That's the whole idea - the entire reason for living this lifestyle is to be on stage. If it were only about writing and recording I think we'd both find other jobs and make records at night, and on the weekends. I personally feel at home on stage, in the van, etc., so that's what keeps the dream alive. Pushing to make records so we can stay in an environment that keeps us on our toes. One of our most tangible dreams is to play the big stage at Newport Folk Festival.
Who have been your influences, musically and artistically?
In addition to the above artists, we listen to all kinds of stuff. Punk, Folk, Country. Lots of Brazilian and Peruvian artists. Sunflower Bean, Honduras, and some of the things happening in NYC right now. The classics...Ray Charles, Screamin' Jay Hawkins, Elis Regina... Heaps of music from the 80s and 90s. Sonic Youth, Dino, Built to Spill, Hole, Blue Rodeo. Some of the 2000s bands... Karen O, Animal Collective, Neko Case, M. Ward. Big guns like Modest Mouse, Pumpkins, and MBV. Songwriters, poets, the usual suspects like Dylan, Beatles, The Band. Freakin' Nancy Sinatra and Lee Hazlewood. Chomsky lectures. I get a lot of inspiration from sports broadcasting in terms of being in the moment, ya know? Especially radio... so fuckin' real. And certainly the artists that have been around us in our communities, for me folks like Colleen Hennessy, Christopher Knott, Katie Ng, Erik Meier, Steve Nelson, Dave Passafiume, and Dave Klym. Look 'em up. Gabriela has a really keen sense of song and sound, and that has really shaped my palate, in terms of finding new music and pushing my own limits. She's a big inspiration in my writing for Silverteeth.
You began creating in Brooklyn during a particularly seminal time for indie music and DIY rock shows. What has your experience been with the creative community here?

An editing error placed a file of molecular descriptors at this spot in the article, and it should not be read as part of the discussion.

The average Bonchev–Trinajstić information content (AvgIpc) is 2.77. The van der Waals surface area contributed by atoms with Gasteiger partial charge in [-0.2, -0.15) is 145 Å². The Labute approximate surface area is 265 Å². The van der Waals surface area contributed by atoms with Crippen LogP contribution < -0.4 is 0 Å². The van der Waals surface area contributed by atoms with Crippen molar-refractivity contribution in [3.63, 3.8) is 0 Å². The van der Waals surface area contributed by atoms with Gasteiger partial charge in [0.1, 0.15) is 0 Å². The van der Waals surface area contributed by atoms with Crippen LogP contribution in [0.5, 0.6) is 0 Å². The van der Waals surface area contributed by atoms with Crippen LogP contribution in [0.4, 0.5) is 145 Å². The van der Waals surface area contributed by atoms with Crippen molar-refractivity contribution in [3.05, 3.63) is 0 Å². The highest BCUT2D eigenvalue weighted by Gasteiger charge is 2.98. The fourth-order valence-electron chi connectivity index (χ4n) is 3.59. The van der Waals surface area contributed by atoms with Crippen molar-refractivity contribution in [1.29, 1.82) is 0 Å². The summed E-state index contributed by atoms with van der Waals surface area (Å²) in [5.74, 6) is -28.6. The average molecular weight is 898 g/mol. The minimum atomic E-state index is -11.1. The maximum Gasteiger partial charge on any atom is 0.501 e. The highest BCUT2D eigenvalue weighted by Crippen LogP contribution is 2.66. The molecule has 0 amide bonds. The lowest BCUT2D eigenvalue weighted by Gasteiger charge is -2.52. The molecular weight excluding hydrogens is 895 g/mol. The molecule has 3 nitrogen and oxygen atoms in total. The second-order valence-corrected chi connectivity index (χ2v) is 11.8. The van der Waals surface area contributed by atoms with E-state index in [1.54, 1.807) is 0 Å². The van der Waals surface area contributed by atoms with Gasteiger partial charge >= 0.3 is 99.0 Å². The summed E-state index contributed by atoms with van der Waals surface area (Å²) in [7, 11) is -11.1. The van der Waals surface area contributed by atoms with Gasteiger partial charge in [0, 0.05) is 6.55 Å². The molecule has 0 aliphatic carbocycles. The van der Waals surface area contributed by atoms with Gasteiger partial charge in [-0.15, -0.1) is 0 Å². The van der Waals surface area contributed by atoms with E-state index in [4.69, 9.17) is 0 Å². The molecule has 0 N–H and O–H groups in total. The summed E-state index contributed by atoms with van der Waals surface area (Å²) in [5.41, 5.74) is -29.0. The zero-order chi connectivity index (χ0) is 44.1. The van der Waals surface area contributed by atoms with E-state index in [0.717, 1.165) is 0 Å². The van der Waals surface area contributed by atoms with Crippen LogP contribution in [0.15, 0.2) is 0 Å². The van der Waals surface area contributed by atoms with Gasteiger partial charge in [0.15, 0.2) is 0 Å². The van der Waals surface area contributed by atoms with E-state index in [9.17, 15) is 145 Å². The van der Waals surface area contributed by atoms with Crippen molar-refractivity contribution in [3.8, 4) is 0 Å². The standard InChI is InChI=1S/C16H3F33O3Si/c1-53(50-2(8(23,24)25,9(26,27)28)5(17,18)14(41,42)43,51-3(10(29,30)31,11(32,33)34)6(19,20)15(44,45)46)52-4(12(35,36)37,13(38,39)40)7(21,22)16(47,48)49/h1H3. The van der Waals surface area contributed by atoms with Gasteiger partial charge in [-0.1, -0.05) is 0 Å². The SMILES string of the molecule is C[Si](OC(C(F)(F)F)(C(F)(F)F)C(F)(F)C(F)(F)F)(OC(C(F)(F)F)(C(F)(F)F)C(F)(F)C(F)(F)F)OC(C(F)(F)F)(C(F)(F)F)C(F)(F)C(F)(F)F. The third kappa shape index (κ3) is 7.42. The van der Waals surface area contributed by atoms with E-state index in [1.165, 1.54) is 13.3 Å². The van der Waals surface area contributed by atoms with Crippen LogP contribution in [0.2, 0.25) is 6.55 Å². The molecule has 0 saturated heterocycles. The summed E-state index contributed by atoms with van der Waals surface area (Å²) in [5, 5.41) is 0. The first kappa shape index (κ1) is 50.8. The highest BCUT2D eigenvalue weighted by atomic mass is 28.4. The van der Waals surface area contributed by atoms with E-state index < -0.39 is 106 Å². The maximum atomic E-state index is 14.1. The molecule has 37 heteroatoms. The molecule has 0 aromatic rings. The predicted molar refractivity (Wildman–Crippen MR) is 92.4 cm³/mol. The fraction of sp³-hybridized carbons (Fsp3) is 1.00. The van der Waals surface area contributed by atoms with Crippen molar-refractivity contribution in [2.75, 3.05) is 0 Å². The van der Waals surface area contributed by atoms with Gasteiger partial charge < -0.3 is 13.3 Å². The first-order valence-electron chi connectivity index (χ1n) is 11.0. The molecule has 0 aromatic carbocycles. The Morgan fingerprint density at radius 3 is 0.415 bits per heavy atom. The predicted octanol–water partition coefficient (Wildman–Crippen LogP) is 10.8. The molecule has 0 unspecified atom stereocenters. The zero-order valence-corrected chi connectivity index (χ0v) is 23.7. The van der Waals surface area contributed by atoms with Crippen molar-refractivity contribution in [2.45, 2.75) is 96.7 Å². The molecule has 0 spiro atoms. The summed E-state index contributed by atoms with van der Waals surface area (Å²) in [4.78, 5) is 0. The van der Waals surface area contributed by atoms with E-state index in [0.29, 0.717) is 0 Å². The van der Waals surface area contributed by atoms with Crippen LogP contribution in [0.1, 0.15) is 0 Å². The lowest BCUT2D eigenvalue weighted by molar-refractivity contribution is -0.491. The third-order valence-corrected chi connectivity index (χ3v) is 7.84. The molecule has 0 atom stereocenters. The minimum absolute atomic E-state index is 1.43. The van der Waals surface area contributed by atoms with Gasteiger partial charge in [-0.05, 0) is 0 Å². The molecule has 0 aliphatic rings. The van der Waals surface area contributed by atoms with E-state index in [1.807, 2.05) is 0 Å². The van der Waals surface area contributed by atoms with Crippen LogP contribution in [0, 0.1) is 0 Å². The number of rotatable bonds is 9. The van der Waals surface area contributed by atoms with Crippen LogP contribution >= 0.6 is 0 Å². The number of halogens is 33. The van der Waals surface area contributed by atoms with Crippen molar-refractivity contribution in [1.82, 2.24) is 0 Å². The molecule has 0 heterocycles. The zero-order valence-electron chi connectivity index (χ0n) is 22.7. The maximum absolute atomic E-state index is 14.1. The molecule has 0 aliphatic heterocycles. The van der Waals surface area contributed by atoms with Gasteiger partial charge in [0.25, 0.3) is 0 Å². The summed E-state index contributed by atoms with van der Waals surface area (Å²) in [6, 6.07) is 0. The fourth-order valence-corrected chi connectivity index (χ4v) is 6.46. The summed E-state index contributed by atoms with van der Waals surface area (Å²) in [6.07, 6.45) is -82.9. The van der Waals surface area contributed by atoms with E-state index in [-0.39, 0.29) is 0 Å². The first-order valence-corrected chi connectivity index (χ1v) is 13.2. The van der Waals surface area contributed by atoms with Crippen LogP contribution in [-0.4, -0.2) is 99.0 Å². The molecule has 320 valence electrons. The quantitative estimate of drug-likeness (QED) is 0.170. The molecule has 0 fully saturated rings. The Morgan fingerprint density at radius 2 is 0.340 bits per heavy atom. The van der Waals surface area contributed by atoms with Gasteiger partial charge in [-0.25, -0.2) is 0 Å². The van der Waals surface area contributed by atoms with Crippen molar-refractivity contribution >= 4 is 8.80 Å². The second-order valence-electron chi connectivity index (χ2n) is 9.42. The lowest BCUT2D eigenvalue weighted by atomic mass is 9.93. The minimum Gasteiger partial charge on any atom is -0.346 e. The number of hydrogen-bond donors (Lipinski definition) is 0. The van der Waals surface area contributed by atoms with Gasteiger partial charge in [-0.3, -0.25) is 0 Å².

Hard to describe Brooklyn during the heyday of the most recent arts movement, other than to say art was everywhere, and everybody lived art without hesitation. When I showed up in Bushwick / Williamsburg in 2006, it was everything you'd hope New York to be, and more. Community. Vibe. Breaking through to something. In it together. The early 2000's Indie Rock boom had kinda shifted to a more artsy sound, and bands like Animal Collective and White Rabbits and tons of others that no one ever heard of were making really evocative and interesting music. Then-candidate and now President Obama - along with Ron Paul - emerged and added a new element to the puzzle. Things were moving. I found a real audience for my art. Todd P was putting on great shows all over the neighborhood and that led others, including myself, to embrace a DIY ethos. It swept us off our feet and knocked us around quite a bit. Kind of messy, kind of wild, and altogether beautiful. Real love, ideas, and hope. Not everybody made it out alive. Interestingly, it was as close to syndicalism as I've personally experienced - a real give and take that sort of overrode currency. Lots of songs, meals, films, political and social ideas were being shared, and you really felt like you were a part of something much bigger than yourself or your own art and ideas. It was a balance of explainable and inexpiable magic. Gabi and I met in the McKibbin Lofts in 2010, in a period of post-recession creative explosions, but also the start of the incoming wave of new capital that ultimately usurped a variety of communities that called North Brooklyn home. The City has really moved toward a more corporate orientation in the past six years, particularly in real estate, and via a de facto trickle down, the entertainment value of DIY shows, or the value of a "crazy artist" living next door has been eradicated, replaced with electronic cigarette and high-end barber / cold brew coffee shops. I'm sure it will all shift again, too, and another wave of art will take over. But right now, New York seems to be a very difficult place to develop art, the total opposite of when I first arrived. I am still living my art in New York, as is Gabriela. It is just a different kind of life when community is divided and time is significantly limited by rising costs of living and production.